NATO Summit Updates Cyber Defence Policy

NATO Heads of State and Government endorsed an enhanced NATO Cyber Defence Policy at the NATO Summit in Wales on 4-5 September 2014.

The Heads of State and Government of NATO member countries met in Newport, Wales, on 4-5 September 2014. Among other topics, they endorsed the Enhanced Cyber Defence Policy, which had already been approved by the defence ministers in Brussels on 3-4 June 2014. A synopsis of the Policy is provided by the Summit Declaration.1

According to the Policy, NATO recognises that international law applies to cyberspace, and that cyber defence is part of NATO’s core task of collective defence. Therefore, Article 5 of the North Atlantic Treaty on collective self-defence can be invoked in case of a cyber attack with effects comparable to those of a conventional armed attack.2 Jamie Shea, Deputy Assistant Secretary General for Emerging Security Challenges at NATO Headquarters, said that the Policy does not set any detailed criteria for the activation of Article 5, which would have to be decided by the Allies on a case-by-case basis.3

The Summit Declaration underlines NATO’s fundamental responsibility for defending its own systems, while nations are expected to defend theirs. NATO will continue to integrate cyber defence into operations and planning and to enhance information sharing and situational awareness. NATO also intends to engage actively on cyber issues with international organisations, in particular with the EU.4

An earlier Estonian Defence Forces proposal to use its cyber range as the Alliance’s main cyber defence training field5 had been approved in June by NATO’s Supreme Allied Commander Transformation.6 This is reflected in the Summit Declaration which refers to ‘building, as a first step, on the Estonian cyber range capability, while taking into consideration the capabilities and requirements of the NATO CIS School and other NATO training and education bodies’ in developing the NATO cyber range capability.4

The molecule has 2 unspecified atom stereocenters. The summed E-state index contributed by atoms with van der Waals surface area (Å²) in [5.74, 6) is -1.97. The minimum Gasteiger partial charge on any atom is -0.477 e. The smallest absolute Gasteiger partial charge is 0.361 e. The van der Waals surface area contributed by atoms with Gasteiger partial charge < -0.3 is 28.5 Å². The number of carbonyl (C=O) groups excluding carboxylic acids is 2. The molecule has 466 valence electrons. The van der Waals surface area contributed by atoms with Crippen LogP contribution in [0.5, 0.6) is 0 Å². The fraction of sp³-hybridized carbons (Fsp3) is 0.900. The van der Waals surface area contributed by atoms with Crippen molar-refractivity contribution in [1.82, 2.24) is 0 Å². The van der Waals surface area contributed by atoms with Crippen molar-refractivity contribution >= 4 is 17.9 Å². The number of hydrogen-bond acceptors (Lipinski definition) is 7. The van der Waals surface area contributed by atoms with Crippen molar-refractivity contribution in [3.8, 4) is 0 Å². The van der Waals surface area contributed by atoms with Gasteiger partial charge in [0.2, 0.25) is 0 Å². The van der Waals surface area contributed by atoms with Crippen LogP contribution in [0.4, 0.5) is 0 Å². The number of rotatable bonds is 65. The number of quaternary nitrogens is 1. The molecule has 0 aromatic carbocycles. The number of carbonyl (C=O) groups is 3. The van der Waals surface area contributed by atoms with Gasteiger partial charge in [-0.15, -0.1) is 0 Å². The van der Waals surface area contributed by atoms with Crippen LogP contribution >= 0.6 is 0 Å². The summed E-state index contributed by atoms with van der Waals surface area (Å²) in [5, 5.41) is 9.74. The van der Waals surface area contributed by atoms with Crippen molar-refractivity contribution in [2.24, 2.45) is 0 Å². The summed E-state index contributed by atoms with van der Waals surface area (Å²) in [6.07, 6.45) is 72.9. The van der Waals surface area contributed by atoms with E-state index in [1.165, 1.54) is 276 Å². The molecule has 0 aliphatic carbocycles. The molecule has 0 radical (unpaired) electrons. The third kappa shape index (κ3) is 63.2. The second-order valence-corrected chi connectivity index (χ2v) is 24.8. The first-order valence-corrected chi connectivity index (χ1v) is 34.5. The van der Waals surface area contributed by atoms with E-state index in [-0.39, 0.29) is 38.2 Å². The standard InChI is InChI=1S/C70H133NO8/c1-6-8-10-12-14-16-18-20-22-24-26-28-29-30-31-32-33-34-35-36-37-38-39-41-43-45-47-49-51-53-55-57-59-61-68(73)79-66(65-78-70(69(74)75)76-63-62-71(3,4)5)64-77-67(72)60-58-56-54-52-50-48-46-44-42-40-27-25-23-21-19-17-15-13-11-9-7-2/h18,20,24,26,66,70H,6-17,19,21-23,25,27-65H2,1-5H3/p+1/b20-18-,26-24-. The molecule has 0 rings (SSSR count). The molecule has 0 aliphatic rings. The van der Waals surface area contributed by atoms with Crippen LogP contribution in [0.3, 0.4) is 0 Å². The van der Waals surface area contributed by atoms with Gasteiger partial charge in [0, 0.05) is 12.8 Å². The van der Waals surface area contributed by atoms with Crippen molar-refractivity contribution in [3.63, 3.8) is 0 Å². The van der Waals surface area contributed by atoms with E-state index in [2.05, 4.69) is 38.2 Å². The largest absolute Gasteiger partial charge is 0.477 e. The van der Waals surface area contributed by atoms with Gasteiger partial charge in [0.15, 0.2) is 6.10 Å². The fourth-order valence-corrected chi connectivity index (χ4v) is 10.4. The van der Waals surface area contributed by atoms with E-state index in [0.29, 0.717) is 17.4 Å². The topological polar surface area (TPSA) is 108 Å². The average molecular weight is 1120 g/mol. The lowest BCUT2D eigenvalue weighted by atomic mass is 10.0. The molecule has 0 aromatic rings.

The Summit Declaration also mentions the cooperation of NATO with industry through the newly formed NATO Industry Cyber Partnership. The Partnership was launched on 17 September 2014 at the NIAS Cyber Security Symposium in Mons, Belgium. The Partnership is expected to ‘improve cyber security in NATO’s defence supply chain’, to ‘contribute to the Alliance’s efforts in cyber defence education, training and exercises’, and generally to improve mutual information sharing.7

  1. NATO, Wales Summit Declaration, Paragraph 72-73, []
  2. Wales Summit Declaration, Paragraph 72, []
  3. Steve Jordan, ‘NATO updates cyber defence policy as digital attacks become a standard part of conflict,’ ZDNet, 30 June 2014,… []
  4. Wales Summit Declaration, Paragraph 73, [] []
  5. Estonian Ministry of Defence, ‘NATO Secretary General thanks Estonia for offer of cyber range,’ 16 February 2014,… []
  6. Bruce Jones, ‘NATO approves new military cyber warfare training centre in Estonia,’ HIS Jane’s 360, 18 June 2014,… []
  7. NATO Communications and Information Agency, ‘NATO launches Industry Cyber Partnership’,… []